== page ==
The reality is that you can lose weight on any diet. But, when it comes to improving health, one may be better than the other.
Low-carb and low-fat diets are two popular approaches that aid weight loss.
A low-fat diet, in particular, is a common practice in the bodybuilding community (except for a few who follow a ketogenic approach while doing body recomposition) and in those who fear fat.
On the other hand, a low-carb diet is used by individuals trying to control their blood glucose and reduce their risk of getting diabetes and heart disease.
You might be wondering which dietary strategy is more beneficial for your health — is it low-carb or low-fat? This article compares low-carb vs low-fat diet diets, starting with their definition, and discusses their effects on weight loss, body fat, metabolic health, and satiety.
Low-carb diets limit a person’s intake of carbohydrates, which are found in whole and processed foods like bread, pasta, grains, cereals, pastries, potatoes, corn, and most sweet fruits.
At the same time, dietary fat is increased to serve as an energy replacement for carbs. In contrast, people on high-carb diets follow the age-old belief that carbs are the body’s main energy source (*).
Low-carb diets are further classified into two types:
- The ketogenic diet, a very low-carb approach in which carbs are reduced to a total of 20-50 grams per day to induce ketosis. Ketosis is a normal metabolic state where you burn your stored body fat, causing ketones to rise (*).
- A standard low-carbohydrate diet, where you can consume up to 130 grams of carbs per day. This does not always result in ketosis, depending on whether your glycogen stores (the storage form of carbs) are full or depleted. Regardless, ketosis is not the goal of using this approach (*).
In addition to increasing fat, those on low-carb diets up their protein intake by going over the recommended dietary allowance or RDA of 0.8 grams of protein per kilogram of body weight (*). This is to preserve lean muscle mass and maintain optimal function during weight loss (*).
A low-carb diet food list includes a wide variety of meats, poultry, fish, seafood, eggs, leafy green vegetables, berries, nuts, seeds, animal fats, and unprocessed cooking oils.
A low-fat diet is an eating plan that limits the amount of dietary fat you eat, whether these are good or bad fats. People on low-fat may increase their protein and carbs (or keep carbs at moderate amounts) depending on their goal.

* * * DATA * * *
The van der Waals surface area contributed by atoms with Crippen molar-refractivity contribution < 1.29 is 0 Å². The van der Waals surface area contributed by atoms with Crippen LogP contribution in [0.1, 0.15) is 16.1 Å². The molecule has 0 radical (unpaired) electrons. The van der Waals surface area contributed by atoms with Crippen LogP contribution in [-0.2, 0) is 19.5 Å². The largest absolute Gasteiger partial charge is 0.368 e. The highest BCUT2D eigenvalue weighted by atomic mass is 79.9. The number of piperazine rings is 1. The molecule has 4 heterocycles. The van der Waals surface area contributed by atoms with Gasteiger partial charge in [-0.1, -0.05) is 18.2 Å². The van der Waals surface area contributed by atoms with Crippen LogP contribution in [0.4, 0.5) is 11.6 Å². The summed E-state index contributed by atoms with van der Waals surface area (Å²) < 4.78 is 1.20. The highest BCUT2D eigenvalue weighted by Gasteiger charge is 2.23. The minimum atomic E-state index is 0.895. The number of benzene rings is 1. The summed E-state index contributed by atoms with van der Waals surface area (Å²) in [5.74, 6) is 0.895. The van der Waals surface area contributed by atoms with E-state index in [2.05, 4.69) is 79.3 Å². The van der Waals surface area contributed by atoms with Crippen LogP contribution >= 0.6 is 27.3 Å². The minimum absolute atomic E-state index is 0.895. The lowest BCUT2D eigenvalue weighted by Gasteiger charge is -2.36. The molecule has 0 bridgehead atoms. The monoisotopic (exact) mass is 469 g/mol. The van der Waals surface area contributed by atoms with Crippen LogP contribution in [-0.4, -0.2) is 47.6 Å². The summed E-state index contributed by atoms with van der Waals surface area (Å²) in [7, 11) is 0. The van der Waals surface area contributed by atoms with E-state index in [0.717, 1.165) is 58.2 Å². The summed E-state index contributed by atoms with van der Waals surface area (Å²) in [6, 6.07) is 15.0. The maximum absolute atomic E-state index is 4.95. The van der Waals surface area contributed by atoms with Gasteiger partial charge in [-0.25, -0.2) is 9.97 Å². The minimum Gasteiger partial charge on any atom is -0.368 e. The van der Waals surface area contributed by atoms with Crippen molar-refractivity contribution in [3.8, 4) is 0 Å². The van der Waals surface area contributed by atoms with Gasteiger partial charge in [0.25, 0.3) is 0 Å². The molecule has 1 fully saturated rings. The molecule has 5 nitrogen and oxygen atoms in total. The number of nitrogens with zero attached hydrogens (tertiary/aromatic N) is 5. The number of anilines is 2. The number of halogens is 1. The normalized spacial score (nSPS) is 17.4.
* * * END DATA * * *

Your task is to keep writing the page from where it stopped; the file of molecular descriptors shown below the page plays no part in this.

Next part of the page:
Reducing fats is often done to cut calories for weight loss — since fat has more calories per gram (9 calories) than carbs and protein (4 grams). Furthermore, some go fat-free because of the belief that “eating fat makes you fat” or “fat clogs your arteries,” thereby leading to heart disease and stroke.
Diets that fall under the low-fat category focus on plants and lean meats. For that matter, a low-fat diet food list includes grains, rice, beans, legumes, light or fat-free dairy, egg whites, chicken breast, and lean types of fish (tilapia, cod, and flounder).
Those considering this diet should be aware of the possible risks of consuming too little fat.
Important: Since fat serves vital functions in your body — such as producing hormones, providing energy, and absorbing fat-soluble vitamins (A, D, E, K) — limiting it can be problematic.
In addition, many low-fat versions of foods like breakfast cereals, yogurts, salad dressings, and skim milk tend to be higher in sugar and ingredients that are bad for your health.
Unfortunately, people sometimes think they’re making a better choice by going for the low-fat varieties — when in reality, they’re adding more sugar to their diet (*).
Should you follow a low-carb or low-fat diet to lose weight? For those whose goal is weight loss, findings from multiple studies suggest that both diets work.
Moreover, the low-carb diet is more effective for inducing weight loss in a short period of time. This is commonly seen in people who experience a massive loss of “water weight” at the start of a ketogenic diet (since excess carbs make you retain water, in addition to promoting body fat storage).
In a randomized controlled trial, 63 obese males and females were randomly assigned to a low-carb diet and a low-calorie, low-fat, and high-carb typical diet. Results showed that those on a low-carb diet lost more weight within the first 6 months. This was despite the fact that they didn’t restrict fats and protein (*).
Another interesting finding was that those on low-carb experienced decreases in their serum triglycerides and increases in their HDL cholesterol — which suggests that low-carb diets reduce your risk of heart disease (*).